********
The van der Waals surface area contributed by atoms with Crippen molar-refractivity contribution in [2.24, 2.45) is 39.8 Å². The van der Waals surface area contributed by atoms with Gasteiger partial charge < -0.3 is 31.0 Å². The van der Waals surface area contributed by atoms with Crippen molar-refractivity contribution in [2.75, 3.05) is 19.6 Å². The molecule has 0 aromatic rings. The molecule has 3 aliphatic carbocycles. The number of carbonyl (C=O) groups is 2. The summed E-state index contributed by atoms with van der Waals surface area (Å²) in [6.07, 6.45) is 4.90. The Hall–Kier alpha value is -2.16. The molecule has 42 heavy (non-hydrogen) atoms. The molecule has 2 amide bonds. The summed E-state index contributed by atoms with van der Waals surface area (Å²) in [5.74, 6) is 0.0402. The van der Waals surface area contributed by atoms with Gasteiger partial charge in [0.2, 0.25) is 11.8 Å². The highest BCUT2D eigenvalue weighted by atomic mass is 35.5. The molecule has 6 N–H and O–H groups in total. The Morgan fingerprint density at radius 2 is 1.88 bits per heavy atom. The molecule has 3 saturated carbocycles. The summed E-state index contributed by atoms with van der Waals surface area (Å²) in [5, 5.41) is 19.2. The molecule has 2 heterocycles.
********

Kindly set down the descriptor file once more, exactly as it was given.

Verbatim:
The van der Waals surface area contributed by atoms with Crippen molar-refractivity contribution in [2.24, 2.45) is 39.8 Å². The van der Waals surface area contributed by atoms with Gasteiger partial charge < -0.3 is 31.0 Å². The van der Waals surface area contributed by atoms with Crippen molar-refractivity contribution in [2.75, 3.05) is 19.6 Å². The molecule has 0 aromatic rings. The molecule has 3 aliphatic carbocycles. The number of carbonyl (C=O) groups is 2. The summed E-state index contributed by atoms with van der Waals surface area (Å²) in [6.07, 6.45) is 4.90. The Hall–Kier alpha value is -2.16. The molecule has 42 heavy (non-hydrogen) atoms. The molecule has 2 amide bonds. The summed E-state index contributed by atoms with van der Waals surface area (Å²) in [5.74, 6) is 0.0402. The van der Waals surface area contributed by atoms with Gasteiger partial charge in [0.2, 0.25) is 11.8 Å². The highest BCUT2D eigenvalue weighted by atomic mass is 35.5. The molecule has 6 N–H and O–H groups in total. The Morgan fingerprint density at radius 2 is 1.88 bits per heavy atom. The molecule has 3 saturated carbocycles. The summed E-state index contributed by atoms with van der Waals surface area (Å²) in [5, 5.41) is 19.2. The molecule has 2 heterocycles.